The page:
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dc.contributor.authorKanbur, Ravi
dc.contributor.authorStiglitz, Joseph E.
dc.date.accessioned2018-08-21T17:09:49Z
dc.date.available2018-08-21T17:09:49Z
dc.date.issued2015-03-01
dc.identifier.urihttps://hdl.handle.net/1813/57858
dc.descriptionWP 2015-05 March 2015
dc.description.abstractOne often heard counter to the concern on rising income and wealth inequality is that it is wrong to focus on inequality of outcomes in a “snapshot.” Intergenerational mobility and “equality of opportunity”, so the argument goes, is what matters for normative evaluation. In response to this counter, we ask what pattern of intergenerational mobility leads to lower inequality not between individuals but between the dynasties to which they belong? And how does this pattern in turn relate to commonly held views on what constitutes equality of opportunity? We revive and revisit here our earlier contributions which were in the form of working papers (Kanbur and Stiglitz (1982, 1986) in order to engage with the current debate. Focusing on bistochastic transition matrices in order to hold constant the steady state snapshot income distribution, we develop an explicit partial ordering which ranks matrices on the criterion of inequality between infinitely lived dynasties. A general interpretation of our result is that when comparing two transition matrices, if one matrix is “further away” from the identity matrix then it will lead to lower dynastic inequality. More specifically, the result presents a computational procedure to check if one matrix dominates another on dynastic inequality. We can also assess “equality of opportunity”, defined as identical prospects irrespective of starting position. We find that this is not necessarily the mobility pattern which minimizes dynastic inequality.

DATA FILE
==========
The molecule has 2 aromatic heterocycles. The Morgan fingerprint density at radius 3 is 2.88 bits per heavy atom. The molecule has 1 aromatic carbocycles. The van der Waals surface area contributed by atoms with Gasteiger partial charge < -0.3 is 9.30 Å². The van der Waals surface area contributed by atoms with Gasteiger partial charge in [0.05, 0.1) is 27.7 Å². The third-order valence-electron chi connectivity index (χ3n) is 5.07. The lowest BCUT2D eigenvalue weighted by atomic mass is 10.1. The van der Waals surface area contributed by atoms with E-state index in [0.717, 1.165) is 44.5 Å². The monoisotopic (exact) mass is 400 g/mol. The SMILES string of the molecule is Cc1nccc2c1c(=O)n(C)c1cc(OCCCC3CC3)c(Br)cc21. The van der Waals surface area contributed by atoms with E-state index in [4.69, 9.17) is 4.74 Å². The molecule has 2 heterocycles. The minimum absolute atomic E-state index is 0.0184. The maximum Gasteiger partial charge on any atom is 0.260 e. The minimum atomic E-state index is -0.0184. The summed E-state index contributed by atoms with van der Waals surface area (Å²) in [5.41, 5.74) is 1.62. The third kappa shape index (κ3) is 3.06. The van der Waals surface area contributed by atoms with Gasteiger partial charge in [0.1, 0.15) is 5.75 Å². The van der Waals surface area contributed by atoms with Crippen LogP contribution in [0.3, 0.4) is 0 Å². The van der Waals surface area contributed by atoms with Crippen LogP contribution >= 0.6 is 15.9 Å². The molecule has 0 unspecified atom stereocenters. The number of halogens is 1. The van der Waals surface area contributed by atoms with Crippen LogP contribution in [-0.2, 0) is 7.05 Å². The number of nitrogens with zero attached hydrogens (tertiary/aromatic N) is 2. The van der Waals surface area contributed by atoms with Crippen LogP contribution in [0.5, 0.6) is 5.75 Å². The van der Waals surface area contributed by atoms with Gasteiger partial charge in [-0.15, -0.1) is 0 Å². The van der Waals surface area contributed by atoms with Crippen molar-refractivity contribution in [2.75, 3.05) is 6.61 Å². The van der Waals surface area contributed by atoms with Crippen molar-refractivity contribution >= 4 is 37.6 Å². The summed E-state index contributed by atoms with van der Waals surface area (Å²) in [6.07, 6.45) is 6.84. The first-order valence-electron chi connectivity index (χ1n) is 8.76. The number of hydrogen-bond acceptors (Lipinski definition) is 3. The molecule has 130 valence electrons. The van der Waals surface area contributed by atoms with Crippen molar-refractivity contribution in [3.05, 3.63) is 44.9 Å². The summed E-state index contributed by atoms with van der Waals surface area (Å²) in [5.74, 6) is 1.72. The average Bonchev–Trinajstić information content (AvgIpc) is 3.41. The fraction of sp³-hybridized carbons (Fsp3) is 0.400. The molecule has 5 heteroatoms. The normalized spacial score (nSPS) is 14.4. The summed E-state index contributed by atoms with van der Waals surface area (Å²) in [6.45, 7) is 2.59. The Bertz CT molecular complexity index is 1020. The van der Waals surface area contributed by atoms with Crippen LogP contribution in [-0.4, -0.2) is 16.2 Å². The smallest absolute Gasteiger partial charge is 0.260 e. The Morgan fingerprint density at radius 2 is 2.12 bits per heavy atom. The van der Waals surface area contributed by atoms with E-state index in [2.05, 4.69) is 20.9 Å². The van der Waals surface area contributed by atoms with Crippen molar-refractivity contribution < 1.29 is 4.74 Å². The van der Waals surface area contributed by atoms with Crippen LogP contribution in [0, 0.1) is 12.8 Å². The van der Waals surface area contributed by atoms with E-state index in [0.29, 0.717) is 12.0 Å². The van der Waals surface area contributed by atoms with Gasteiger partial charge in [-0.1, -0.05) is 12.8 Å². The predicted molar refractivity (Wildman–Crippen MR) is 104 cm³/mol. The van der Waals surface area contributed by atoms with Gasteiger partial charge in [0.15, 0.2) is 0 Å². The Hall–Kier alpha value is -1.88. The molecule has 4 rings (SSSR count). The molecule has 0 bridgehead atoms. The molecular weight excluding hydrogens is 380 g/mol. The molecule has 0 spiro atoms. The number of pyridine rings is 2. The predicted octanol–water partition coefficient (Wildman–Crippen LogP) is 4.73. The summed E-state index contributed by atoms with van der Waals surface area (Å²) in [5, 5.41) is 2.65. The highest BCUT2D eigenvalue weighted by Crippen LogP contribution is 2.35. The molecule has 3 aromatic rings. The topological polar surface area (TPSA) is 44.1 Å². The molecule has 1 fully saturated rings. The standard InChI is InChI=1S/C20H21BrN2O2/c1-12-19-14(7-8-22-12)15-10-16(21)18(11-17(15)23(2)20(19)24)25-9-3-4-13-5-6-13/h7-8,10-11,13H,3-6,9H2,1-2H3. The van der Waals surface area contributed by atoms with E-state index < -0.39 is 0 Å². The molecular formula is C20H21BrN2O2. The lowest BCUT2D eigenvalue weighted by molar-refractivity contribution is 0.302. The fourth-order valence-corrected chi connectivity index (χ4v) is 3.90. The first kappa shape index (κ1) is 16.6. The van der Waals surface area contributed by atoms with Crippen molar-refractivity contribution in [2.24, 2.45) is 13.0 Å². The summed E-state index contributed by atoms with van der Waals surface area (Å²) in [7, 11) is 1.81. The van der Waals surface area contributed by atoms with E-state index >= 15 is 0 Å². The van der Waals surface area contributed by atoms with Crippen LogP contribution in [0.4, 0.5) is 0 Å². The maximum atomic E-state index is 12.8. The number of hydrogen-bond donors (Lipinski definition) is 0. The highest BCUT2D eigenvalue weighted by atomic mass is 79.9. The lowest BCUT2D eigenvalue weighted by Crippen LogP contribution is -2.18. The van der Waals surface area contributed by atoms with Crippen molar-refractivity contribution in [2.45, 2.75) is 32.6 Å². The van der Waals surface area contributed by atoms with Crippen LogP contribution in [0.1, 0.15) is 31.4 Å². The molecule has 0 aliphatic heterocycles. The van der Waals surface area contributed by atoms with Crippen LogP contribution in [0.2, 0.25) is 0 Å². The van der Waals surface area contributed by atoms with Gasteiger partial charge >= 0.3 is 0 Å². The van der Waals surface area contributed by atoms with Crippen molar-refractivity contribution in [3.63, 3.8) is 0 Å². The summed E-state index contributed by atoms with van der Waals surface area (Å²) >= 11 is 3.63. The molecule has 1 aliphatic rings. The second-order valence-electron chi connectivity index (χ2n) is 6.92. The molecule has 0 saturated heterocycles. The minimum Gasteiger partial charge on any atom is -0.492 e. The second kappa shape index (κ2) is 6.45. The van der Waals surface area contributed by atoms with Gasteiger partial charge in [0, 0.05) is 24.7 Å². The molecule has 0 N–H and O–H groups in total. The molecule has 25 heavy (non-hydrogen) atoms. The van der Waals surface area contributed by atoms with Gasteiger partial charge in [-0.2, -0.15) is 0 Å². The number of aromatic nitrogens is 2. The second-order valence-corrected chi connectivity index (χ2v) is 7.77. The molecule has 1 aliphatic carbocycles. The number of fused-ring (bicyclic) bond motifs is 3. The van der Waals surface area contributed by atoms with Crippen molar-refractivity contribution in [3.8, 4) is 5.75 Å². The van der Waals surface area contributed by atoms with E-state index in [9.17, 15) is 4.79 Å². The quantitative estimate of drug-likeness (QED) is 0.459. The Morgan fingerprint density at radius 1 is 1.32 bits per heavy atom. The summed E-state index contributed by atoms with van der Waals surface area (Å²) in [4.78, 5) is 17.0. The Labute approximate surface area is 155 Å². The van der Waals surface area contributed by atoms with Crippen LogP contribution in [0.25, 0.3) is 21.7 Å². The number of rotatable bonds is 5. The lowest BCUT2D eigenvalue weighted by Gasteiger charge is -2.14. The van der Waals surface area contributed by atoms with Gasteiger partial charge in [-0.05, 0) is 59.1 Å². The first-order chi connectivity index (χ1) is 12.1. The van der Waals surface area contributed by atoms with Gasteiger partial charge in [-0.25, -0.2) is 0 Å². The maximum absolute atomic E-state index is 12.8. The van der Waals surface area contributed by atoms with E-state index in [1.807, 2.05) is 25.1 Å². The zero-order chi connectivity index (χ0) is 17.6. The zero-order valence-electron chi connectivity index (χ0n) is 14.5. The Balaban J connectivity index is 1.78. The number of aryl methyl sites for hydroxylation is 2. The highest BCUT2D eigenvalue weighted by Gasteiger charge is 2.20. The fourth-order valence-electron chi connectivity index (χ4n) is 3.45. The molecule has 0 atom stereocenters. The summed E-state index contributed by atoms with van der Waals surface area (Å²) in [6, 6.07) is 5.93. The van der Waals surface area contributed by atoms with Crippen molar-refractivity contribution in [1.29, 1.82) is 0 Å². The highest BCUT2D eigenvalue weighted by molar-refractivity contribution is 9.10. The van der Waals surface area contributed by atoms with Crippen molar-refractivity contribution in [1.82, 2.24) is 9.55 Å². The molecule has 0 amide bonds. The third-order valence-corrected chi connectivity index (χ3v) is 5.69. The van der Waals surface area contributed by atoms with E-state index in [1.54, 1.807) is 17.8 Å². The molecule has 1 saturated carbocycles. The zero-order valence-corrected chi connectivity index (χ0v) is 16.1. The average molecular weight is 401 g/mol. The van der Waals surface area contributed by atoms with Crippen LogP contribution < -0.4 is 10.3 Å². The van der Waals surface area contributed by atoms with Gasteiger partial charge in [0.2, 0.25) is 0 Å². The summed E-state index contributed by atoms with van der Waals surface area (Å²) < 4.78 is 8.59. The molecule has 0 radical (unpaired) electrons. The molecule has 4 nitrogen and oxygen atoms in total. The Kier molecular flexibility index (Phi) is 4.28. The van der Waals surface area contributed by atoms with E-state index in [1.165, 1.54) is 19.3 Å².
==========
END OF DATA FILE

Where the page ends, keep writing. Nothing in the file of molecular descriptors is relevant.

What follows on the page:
dc.language.isoen_US
dc.publisherCharles H. Dyson School of Applied Economics and Management, Cornell University
dc.titleDynastic Inequality, Mobility and Equality of Opportunity
dc.typearticle
dcterms.licensehttp://hdl.handle.net/1813/57595


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    Working Papers published by the Charles H. Dyson School of Applied Economics and Management, Cornell University

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